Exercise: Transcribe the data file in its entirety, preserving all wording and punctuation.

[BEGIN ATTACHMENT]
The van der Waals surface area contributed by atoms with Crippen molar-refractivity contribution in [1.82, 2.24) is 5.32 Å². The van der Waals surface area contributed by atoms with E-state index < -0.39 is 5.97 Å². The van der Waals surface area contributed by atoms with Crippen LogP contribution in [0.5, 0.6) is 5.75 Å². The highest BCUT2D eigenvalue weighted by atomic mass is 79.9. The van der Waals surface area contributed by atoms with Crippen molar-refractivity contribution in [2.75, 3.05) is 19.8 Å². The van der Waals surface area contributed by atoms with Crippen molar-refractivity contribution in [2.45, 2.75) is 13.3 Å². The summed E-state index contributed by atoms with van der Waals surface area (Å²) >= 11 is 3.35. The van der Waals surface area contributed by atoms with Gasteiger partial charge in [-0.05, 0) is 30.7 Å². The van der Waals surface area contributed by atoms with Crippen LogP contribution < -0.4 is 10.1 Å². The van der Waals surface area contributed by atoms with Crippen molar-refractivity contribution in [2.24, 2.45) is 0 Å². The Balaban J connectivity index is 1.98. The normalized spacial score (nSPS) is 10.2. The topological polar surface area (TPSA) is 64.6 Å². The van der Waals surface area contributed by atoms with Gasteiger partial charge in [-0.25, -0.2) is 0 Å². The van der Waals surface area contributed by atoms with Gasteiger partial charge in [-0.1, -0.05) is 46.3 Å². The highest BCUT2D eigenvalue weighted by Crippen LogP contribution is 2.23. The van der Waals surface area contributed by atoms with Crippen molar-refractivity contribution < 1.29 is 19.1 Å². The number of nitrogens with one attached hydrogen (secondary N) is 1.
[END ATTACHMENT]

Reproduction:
The van der Waals surface area contributed by atoms with Crippen molar-refractivity contribution in [1.82, 2.24) is 5.32 Å². The van der Waals surface area contributed by atoms with E-state index < -0.39 is 5.97 Å². The van der Waals surface area contributed by atoms with Crippen LogP contribution in [0.5, 0.6) is 5.75 Å². The highest BCUT2D eigenvalue weighted by atomic mass is 79.9. The van der Waals surface area contributed by atoms with Crippen molar-refractivity contribution in [2.75, 3.05) is 19.8 Å². The van der Waals surface area contributed by atoms with Crippen molar-refractivity contribution in [2.45, 2.75) is 13.3 Å². The summed E-state index contributed by atoms with van der Waals surface area (Å²) >= 11 is 3.35. The van der Waals surface area contributed by atoms with Gasteiger partial charge in [-0.05, 0) is 30.7 Å². The van der Waals surface area contributed by atoms with Crippen LogP contribution < -0.4 is 10.1 Å². The van der Waals surface area contributed by atoms with Crippen molar-refractivity contribution in [2.24, 2.45) is 0 Å². The Balaban J connectivity index is 1.98. The normalized spacial score (nSPS) is 10.2. The topological polar surface area (TPSA) is 64.6 Å². The van der Waals surface area contributed by atoms with Gasteiger partial charge in [-0.25, -0.2) is 0 Å². The van der Waals surface area contributed by atoms with Gasteiger partial charge in [-0.1, -0.05) is 46.3 Å². The highest BCUT2D eigenvalue weighted by Crippen LogP contribution is 2.23. The van der Waals surface area contributed by atoms with Crippen molar-refractivity contribution < 1.29 is 19.1 Å². The number of nitrogens with one attached hydrogen (secondary N) is 1.